I am convinced, however, that if the Marines didn’t need to steamroll Sasaki to get him to back down from a 2023 posting, they are now doing so in an effort to keep him in Chiba through 2026.
In the normal world of Japanese baseball, players are required to beg their teams to post them, and if they don’t play for SoftBank, those pleas might be answered at some point.
Another of our normal expectations is that players eventually come to terms on contracts for the next season before spring training. The last NPB holdout I could find was in 2011, when Hanshin pitcher Yasutomo Kubo attended camp on his own dime until his agent negotiated a new deal on Feb. 15 that year.
Right now, if my assumption is true, Sasaki has the Marines backed into a corner in the same way Hideo Nomo backed the Kintetsu Buffaloes into one in the autumn of 1994.
When the Buffaloes, predictably declined Nomo’s extravagant demands, they allowed him to retire, as he wished, which permitted him under the rules at that time to play professionally abroad, which he did.
The Marines are likely in a similar bind, but it looks like they are making a smarter play than Kintetsu did.
If Sasaki has not signed in secret, he is now approaching holdout territory, making one suspect that the Marines are playing the only card they have to dissuade the pitcher from leaving before he turns 25 and costing them in the area of $30 million.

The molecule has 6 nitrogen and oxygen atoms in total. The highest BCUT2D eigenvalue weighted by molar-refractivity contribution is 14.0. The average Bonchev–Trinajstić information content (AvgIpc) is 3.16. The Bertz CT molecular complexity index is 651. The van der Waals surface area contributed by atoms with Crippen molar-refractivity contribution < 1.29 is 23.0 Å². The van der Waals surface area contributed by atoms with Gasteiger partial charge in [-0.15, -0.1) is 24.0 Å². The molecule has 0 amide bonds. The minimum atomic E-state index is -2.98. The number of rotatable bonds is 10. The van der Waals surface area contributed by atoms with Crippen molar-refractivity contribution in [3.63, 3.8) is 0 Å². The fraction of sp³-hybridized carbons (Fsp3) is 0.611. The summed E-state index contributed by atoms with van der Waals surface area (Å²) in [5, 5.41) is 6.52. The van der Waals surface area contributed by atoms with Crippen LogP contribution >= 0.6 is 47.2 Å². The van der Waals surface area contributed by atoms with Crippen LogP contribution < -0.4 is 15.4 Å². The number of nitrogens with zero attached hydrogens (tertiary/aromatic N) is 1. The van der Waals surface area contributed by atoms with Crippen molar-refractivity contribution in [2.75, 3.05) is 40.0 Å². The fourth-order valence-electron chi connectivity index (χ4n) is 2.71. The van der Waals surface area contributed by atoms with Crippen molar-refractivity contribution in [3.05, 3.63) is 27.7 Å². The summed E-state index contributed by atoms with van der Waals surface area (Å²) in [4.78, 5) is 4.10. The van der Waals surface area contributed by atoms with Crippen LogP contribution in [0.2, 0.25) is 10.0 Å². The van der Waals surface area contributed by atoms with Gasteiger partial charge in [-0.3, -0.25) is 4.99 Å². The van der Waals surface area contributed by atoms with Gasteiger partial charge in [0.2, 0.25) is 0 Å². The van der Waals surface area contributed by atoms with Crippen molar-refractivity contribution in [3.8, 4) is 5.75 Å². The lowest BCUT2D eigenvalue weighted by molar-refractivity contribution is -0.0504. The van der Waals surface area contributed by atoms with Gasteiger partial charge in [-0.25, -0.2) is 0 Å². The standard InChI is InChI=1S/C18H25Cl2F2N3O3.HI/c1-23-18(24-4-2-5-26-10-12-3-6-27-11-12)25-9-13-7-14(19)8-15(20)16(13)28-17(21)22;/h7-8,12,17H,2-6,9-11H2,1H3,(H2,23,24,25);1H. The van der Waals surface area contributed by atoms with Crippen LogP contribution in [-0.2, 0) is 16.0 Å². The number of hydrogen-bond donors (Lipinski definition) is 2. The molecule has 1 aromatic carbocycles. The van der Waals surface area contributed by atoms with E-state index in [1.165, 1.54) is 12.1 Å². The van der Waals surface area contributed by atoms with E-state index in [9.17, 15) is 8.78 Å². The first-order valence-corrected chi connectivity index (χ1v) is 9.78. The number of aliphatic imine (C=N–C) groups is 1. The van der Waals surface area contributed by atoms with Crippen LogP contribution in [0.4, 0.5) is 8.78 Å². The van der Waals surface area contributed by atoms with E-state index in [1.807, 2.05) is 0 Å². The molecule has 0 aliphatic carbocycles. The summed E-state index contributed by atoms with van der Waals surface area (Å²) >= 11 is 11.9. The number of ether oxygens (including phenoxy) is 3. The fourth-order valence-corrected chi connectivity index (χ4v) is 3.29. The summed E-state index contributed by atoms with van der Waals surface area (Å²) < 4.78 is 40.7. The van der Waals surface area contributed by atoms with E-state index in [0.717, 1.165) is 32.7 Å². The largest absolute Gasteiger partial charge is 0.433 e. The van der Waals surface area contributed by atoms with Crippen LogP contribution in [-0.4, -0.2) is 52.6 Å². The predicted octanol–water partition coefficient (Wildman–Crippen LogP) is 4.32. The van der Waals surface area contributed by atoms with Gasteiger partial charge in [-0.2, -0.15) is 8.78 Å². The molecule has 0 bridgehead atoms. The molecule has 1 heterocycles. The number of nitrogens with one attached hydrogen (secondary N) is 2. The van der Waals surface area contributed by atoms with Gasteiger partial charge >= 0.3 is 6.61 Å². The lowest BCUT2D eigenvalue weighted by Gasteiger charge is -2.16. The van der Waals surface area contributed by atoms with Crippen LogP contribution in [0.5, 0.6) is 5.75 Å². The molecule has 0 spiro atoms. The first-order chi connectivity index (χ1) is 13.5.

One possible explanation for the holdup in his contract is the Marines may be telling Sasaki that the only way he will play baseball for anyone in 2024 is by signing a contract promising not to demand to be posted until after he is 25 or under specific conditions agreed to by both parties.
If the two sides fail to come to terms, Sasaki could train to his heart’s content but could not play for anyone else all season, although he could still demand the Marines post him after the season ends.
My guess is that this where the Marines and Sasaki have been since the start of the year, and why we haven’t heard he’s signed. We’ll know more on Feb. 1 if there are stories about his paying his way to camp.
The Marines want him to pitch, to sell tickets, advertising, merchandise and concessions at their ballpark.
I expect the team would couch its approach as an appeal to his responsibility to the team: “Don’t you care about your team or your teammates? Think of the fans.” Such an appeal, would, of course, be the height of hypocrisy for an organization that tanked an entire season in 2009 effort to save a few million dollars.
I expect that the Marines will continue this appeal for as long as it takes since they have little to lose other than baseball games, and while the people in the organization sympathize with the Marines truly remarkable and loyal fans, $30 million in posting fees is a lot of money to walk away from.
But for Lotte the possibility of a huge potential posting fee after Sasaki turns 25 and the games he would win for them before that time comes is worth vastly more than the extra losses Lotte will amass without Sasaki pitching for them in 2024.